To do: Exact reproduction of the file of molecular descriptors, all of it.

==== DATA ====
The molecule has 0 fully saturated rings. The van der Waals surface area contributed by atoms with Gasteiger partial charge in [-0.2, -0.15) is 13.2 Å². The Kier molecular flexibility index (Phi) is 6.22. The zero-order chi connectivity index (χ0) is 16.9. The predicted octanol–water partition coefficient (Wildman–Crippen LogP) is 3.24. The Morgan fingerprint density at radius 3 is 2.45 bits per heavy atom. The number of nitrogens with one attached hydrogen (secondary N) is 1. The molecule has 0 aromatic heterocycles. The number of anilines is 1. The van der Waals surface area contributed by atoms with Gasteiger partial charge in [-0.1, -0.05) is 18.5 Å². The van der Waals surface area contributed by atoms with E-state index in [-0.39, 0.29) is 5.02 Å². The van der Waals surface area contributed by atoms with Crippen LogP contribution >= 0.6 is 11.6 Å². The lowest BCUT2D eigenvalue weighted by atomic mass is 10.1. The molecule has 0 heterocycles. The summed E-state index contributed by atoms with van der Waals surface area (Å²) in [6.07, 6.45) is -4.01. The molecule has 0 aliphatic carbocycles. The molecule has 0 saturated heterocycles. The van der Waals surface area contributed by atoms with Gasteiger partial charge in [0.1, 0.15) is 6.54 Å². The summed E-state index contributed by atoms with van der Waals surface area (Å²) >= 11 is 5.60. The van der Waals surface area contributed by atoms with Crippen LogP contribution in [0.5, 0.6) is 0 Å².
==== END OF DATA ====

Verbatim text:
The molecule has 0 fully saturated rings. The van der Waals surface area contributed by atoms with Gasteiger partial charge in [-0.2, -0.15) is 13.2 Å². The Kier molecular flexibility index (Phi) is 6.22. The zero-order chi connectivity index (χ0) is 16.9. The predicted octanol–water partition coefficient (Wildman–Crippen LogP) is 3.24. The Morgan fingerprint density at radius 3 is 2.45 bits per heavy atom. The number of nitrogens with one attached hydrogen (secondary N) is 1. The molecule has 0 aromatic heterocycles. The number of anilines is 1. The van der Waals surface area contributed by atoms with Gasteiger partial charge in [-0.1, -0.05) is 18.5 Å². The van der Waals surface area contributed by atoms with E-state index in [-0.39, 0.29) is 5.02 Å². The van der Waals surface area contributed by atoms with Crippen LogP contribution >= 0.6 is 11.6 Å². The lowest BCUT2D eigenvalue weighted by atomic mass is 10.1. The molecule has 0 heterocycles. The summed E-state index contributed by atoms with van der Waals surface area (Å²) in [6.07, 6.45) is -4.01. The molecule has 0 aliphatic carbocycles. The molecule has 0 saturated heterocycles. The van der Waals surface area contributed by atoms with Gasteiger partial charge in [0.1, 0.15) is 6.54 Å². The summed E-state index contributed by atoms with van der Waals surface area (Å²) >= 11 is 5.60. The van der Waals surface area contributed by atoms with Crippen LogP contribution in [0.5, 0.6) is 0 Å².